After Morro Bay, Scott and I split off and rode in warm sunshine through my Alma Mater, Cal Poly, before cruising into San Luis Obispo, where we hooked back up with Terry and his niece, Katie, and had lunch with my sister Diana and brother-in-law Paul.
Bellies full, we battled the wind all the way to Avila, where the fog rolled in again. It was a little disappointing for all of us not to have sun when we got to Pismo Beach. The fog was low, the views were spoiled, it was downright cold, and Scott didn't get to go body surfing.
If you made it this far, it's probably not to see more photos of me. Surely it has to be your infatuation with the unicycle. Just like the 20-minute teaser massage, you want more! OK, here it is: yes, there is a unicyclist here doing the 525-mile California Coast Classic and his name is Mark. He's been here for two other CCCs I've done and in one of those years we actually had two unicyclists. How these guys ride 525 miles down the coast on a unicycle is beyond me. They have a single, fixed gear and no coasting capability - your legs have to constantly move with the pedals. Mark, you are a freak. I might be toast, but you are Wonder Bread.
Day 23 Recap: Cambria, CA to Pismo Beach, CA
Actual Miles: 59.8
Cumulative Miles: 1,478.6
Elevation Gain: 1,699'
Cumulative Elevation Gain: 62,065'
% Distance to Mexico: 78.6%
Familiar territory through Cayucos, Morro Bay & lunch in SLO-town, my college Alma Mater, San Luis Obispo. The winds will then likely pick up through the coastal towns of Avila & Shell Beach. After 57 miles, it will time for a margarita at Old Juan's, or maybe a dune buggy ride at Pismo.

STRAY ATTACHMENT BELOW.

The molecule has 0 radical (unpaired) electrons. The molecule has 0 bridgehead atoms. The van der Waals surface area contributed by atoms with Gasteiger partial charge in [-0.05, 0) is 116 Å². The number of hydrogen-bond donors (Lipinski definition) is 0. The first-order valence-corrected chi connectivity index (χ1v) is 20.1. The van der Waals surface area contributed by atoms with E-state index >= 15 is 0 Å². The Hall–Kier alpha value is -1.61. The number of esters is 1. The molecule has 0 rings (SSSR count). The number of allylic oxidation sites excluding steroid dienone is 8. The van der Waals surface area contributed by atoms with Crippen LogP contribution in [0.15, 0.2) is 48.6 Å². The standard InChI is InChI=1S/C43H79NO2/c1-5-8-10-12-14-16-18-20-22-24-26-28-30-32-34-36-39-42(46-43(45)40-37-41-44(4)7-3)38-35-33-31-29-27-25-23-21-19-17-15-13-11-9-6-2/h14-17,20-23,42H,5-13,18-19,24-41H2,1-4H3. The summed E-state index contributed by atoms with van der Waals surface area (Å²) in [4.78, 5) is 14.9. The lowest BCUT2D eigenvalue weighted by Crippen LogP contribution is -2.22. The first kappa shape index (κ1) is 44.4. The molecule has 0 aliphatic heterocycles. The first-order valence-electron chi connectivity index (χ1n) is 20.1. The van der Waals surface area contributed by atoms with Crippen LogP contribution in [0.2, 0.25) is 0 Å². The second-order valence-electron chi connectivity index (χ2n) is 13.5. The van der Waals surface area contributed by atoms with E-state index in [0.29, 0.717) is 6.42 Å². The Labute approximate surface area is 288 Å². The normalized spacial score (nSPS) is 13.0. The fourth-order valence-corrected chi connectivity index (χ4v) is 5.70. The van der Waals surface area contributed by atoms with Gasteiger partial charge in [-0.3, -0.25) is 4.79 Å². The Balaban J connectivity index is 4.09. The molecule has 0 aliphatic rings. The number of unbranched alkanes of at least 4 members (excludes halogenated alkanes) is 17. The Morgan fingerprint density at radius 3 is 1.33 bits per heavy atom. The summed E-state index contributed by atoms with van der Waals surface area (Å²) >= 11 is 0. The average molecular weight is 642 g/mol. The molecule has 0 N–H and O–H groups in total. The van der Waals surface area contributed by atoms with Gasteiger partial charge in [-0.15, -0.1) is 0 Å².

Today is the day of the California Coast Classic that everyone looks forward to and perhaps fears as well. The ride from Big Sur to Cambria is why is the CCC is billed as "The Ride of a Lifetime." But the 4,500' of climbing can be daunting for those not used to it, like our visitors from Texas and Maryland. The CCC delivered another perfect day, which for a lucky few, culminated in dinner at mom's house in Cambria.
I hit the road pretty early but unlike last year when I was way out in front until the "Pink Bike Lady" caught me in the last half-mile to Ragged Point, I had a lot of company today. Of course, I also made quite a few photo-op stops even though I was anxious to see mom.
After all the climbing concludes at Rocky Point, it's a blistering pace to the finish 20 miles further down the road, thanks to the tailwind that escorts you this time of day to Cambria. While I handled the climb OK, the pace afterwards helped restore confidence in my cycling ability. Well, at least it did until Steve Divney flew by me at about 32 mph. He did the same thing to me the day before. If Dickney wasn't such an apropos nickname, I'd have to start calling him Pink Lady II.